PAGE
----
Friday, October 27, 2006

Fuck You, John McHugh

A colleague of mine, Bill Olsen, contacted the office of our representative John McHugh, about his vote for the Military Commissions Act (MCA). Bill got a letter which tried to explain the vote, which Bill forwarded to the SOC listserv.

The most remarkable thing about Rep. McHugh's letter is that it does not even mention the most appalling aspect of the MCA, the end of habeas corpus. He also does not talk about the President's unlimited ability to declare anyone an enemy combatant, or the incredible loss of rights American citizens suffer when they are moved to enemy combatant status. Finally, he does not talk the fact that US citizens who are accused of being alien enemy combatants have no way to challenge that finding.

Here is a little of what he does say. After thanking Bill for his concern, giving some history of the MCA he says.
The Court in Hamdan decided that Common Article 3 of the Geneva Conventions – an article that many assumed only applied to regular armies–applies to terrorist organizations, like al Qaeda. As a result of this decision, our brave personnel in the military and other national security agencies are faced with an unpredictable legal landscape because the meaning of certain elements of Common Article 3 are vague.
How did article 3 suddenly become vaguer? The military has been able to comply with Common Article 3 conflicts more pitched and bloody than this. What has changed?
Over the course of several months, the House and Senate Armed Services Committees and the Senate Judiciary Committee held hearings and briefings on standards of military commissions and tribunals, as well as the administration's recommendations. Subsequently, legislative measures were crafted to provide a comprehensive statutory structure for military commissions that will allow for the fair and effective prosecution of captured members of al Qaeda and other unlawful enemy combatants.
Did you notice the presumption of guilt here? The people on trail are assumed to be members of Al Quada, this despite the fact that large numbers of people who have survived the military commissions process have turned out to be completely innocent, picked up on little or no substantial evidence. The presumption of guilt is one of the most powerful rhetorical tools the administration has been using. We are constantly assured that the people in Gitmo are "the worst of the worst," when in fact we have no reason to think this is true, and the whole process eviscerating the courts is set up to keep up from ever learning if this is true. Ok, here's some more McHugh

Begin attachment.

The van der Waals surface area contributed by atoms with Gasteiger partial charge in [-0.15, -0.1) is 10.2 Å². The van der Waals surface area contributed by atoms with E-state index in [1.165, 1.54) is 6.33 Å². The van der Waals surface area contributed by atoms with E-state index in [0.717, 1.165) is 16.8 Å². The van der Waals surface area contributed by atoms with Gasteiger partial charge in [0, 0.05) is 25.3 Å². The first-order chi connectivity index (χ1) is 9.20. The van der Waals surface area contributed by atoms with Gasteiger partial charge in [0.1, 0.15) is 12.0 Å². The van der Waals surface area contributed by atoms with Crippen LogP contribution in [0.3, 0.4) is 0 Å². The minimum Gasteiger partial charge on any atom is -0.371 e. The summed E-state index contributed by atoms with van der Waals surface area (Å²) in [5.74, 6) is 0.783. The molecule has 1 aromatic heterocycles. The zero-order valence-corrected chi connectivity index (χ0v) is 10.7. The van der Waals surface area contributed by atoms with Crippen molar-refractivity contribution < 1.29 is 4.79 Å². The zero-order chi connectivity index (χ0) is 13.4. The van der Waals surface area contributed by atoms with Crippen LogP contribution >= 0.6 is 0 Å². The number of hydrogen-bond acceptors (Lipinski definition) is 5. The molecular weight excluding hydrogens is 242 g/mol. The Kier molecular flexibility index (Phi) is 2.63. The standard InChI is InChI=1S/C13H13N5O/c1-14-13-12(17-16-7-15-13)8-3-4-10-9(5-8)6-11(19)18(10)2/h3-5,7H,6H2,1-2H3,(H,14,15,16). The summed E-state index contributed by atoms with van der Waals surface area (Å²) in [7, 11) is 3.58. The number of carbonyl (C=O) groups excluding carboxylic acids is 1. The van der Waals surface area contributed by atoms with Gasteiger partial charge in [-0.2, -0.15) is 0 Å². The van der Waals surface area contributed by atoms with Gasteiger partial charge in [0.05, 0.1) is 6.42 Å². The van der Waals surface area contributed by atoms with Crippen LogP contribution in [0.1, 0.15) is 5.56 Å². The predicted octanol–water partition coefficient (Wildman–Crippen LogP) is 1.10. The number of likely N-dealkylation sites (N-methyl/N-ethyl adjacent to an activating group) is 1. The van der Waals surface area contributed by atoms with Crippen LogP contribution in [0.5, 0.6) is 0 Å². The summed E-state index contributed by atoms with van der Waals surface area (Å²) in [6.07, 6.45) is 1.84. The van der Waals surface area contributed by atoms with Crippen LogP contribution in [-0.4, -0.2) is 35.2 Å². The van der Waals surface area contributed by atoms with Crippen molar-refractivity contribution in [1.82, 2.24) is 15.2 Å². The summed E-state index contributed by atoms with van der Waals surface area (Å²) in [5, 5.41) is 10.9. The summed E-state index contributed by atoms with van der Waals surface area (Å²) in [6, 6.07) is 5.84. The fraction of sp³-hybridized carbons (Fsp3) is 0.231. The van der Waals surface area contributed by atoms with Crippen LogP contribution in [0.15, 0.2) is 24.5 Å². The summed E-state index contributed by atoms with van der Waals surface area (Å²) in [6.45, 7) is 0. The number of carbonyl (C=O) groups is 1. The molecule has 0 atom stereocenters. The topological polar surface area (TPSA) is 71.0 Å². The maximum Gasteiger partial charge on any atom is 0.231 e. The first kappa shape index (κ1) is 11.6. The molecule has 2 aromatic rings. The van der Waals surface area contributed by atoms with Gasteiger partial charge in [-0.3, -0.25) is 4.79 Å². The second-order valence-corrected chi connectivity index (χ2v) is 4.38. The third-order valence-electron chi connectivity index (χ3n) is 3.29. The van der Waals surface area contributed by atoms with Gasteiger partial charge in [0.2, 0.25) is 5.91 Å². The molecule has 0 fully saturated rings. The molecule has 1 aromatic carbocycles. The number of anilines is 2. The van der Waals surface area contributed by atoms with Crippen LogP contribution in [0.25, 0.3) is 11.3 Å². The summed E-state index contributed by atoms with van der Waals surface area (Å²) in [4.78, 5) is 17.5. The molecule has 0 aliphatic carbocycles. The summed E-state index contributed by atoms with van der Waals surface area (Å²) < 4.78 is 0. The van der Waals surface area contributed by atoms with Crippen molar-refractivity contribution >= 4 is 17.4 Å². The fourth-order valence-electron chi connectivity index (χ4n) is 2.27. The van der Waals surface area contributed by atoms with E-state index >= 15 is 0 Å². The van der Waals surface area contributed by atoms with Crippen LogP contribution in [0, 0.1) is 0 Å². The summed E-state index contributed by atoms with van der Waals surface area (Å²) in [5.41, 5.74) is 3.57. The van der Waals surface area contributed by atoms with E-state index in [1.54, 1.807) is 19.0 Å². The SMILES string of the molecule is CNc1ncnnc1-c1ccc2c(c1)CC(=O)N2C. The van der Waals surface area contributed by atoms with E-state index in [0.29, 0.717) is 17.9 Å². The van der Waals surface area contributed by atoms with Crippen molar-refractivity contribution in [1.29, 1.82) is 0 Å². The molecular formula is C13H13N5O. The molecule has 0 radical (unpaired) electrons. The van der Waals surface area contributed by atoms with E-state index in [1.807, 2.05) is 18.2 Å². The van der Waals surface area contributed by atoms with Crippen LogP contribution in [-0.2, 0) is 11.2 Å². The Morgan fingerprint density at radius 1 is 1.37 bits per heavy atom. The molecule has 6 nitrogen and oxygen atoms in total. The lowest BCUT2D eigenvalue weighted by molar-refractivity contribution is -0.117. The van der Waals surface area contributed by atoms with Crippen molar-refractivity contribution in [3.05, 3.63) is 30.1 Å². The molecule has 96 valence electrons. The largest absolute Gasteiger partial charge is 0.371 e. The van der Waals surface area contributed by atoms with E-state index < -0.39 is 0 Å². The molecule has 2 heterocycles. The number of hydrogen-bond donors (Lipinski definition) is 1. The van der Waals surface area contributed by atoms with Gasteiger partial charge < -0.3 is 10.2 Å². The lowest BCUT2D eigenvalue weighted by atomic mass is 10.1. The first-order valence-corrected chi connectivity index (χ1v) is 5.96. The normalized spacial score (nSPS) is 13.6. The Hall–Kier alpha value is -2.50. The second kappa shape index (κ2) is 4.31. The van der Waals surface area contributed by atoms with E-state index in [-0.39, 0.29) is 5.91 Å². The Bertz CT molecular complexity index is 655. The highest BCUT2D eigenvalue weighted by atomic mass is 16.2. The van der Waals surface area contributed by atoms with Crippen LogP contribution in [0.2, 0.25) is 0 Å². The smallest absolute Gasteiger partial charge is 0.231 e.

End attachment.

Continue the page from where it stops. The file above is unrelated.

The suggestion that the Military Commissions Act condones torture or that the legislation implicitly permits, "enhanced torture techniques" is absolutely false and contradicts the very language in the bill. First, it is illegal under U.S. law to torture – this was true before and it will remain true. Moreover, the measure makes torture a war crime that can result in the death penalty. This means that under the War Crimes Act, any U.S. personnel that engages in torture will be subject to prosecution for committing a war crime. Additionally, in the context of military commissions, a statement obtained through torture is not admissible.
Well, there might be some technical sense in which these things are true, but for all practical purposes they are not. The law explicitly says that evidence gained by “coercion” is allowed. ((3(949a)(C))., see Karl Schonberg’s analysis here.) The other important fact is that the administration still gets to decide what counts as torture. And they have already told us that they aren’t going to count anything as torture. The practical upshot is clearly that the Military Commissions Act allows the government to waterboard a confession out of you, and then use that as evidence against you in your trail.

McHugh’s defense of his vote is feeble. Vote the jackass out of office.

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